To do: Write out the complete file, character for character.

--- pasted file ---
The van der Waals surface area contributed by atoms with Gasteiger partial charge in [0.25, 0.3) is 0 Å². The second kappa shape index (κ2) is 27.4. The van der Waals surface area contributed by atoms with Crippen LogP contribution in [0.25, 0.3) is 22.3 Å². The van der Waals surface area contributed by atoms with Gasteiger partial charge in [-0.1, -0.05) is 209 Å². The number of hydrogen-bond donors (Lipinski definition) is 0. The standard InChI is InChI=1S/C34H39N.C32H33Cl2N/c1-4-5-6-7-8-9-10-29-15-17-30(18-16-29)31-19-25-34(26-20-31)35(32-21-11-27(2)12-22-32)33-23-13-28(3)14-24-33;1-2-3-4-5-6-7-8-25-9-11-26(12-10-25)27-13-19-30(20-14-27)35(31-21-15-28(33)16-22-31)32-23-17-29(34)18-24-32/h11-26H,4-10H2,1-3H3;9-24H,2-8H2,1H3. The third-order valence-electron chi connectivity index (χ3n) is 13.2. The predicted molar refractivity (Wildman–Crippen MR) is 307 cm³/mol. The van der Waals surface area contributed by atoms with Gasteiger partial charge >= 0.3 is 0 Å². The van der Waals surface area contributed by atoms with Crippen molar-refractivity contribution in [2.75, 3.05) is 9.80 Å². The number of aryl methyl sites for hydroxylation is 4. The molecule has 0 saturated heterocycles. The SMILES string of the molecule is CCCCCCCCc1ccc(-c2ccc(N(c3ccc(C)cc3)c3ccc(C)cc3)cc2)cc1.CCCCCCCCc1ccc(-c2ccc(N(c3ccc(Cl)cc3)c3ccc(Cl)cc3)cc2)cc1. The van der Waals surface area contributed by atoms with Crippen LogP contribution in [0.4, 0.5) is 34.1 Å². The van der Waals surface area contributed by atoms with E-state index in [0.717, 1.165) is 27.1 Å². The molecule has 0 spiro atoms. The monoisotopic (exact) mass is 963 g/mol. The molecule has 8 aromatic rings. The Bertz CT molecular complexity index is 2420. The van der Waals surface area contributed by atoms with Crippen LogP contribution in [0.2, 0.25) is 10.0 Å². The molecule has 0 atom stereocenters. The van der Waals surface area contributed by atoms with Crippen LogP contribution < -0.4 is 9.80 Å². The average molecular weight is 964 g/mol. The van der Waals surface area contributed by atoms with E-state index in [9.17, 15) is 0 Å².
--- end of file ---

The van der Waals surface area contributed by atoms with Gasteiger partial charge in [0.25, 0.3) is 0 Å². The second kappa shape index (κ2) is 27.4. The van der Waals surface area contributed by atoms with Crippen LogP contribution in [0.25, 0.3) is 22.3 Å². The van der Waals surface area contributed by atoms with Gasteiger partial charge in [-0.1, -0.05) is 209 Å². The number of hydrogen-bond donors (Lipinski definition) is 0. The standard InChI is InChI=1S/C34H39N.C32H33Cl2N/c1-4-5-6-7-8-9-10-29-15-17-30(18-16-29)31-19-25-34(26-20-31)35(32-21-11-27(2)12-22-32)33-23-13-28(3)14-24-33;1-2-3-4-5-6-7-8-25-9-11-26(12-10-25)27-13-19-30(20-14-27)35(31-21-15-28(33)16-22-31)32-23-17-29(34)18-24-32/h11-26H,4-10H2,1-3H3;9-24H,2-8H2,1H3. The third-order valence-electron chi connectivity index (χ3n) is 13.2. The predicted molar refractivity (Wildman–Crippen MR) is 307 cm³/mol. The van der Waals surface area contributed by atoms with Gasteiger partial charge >= 0.3 is 0 Å². The van der Waals surface area contributed by atoms with Crippen molar-refractivity contribution in [2.75, 3.05) is 9.80 Å². The number of aryl methyl sites for hydroxylation is 4. The molecule has 0 saturated heterocycles. The SMILES string of the molecule is CCCCCCCCc1ccc(-c2ccc(N(c3ccc(C)cc3)c3ccc(C)cc3)cc2)cc1.CCCCCCCCc1ccc(-c2ccc(N(c3ccc(Cl)cc3)c3ccc(Cl)cc3)cc2)cc1. The van der Waals surface area contributed by atoms with Crippen LogP contribution in [0.4, 0.5) is 34.1 Å². The van der Waals surface area contributed by atoms with E-state index in [0.717, 1.165) is 27.1 Å². The molecule has 0 spiro atoms. The monoisotopic (exact) mass is 963 g/mol. The molecule has 8 aromatic rings. The Bertz CT molecular complexity index is 2420. The van der Waals surface area contributed by atoms with Crippen LogP contribution in [0.2, 0.25) is 10.0 Å². The molecule has 0 atom stereocenters. The van der Waals surface area contributed by atoms with Crippen LogP contribution < -0.4 is 9.80 Å². The average molecular weight is 964 g/mol. The van der Waals surface area contributed by atoms with E-state index in [9.17, 15) is 0 Å².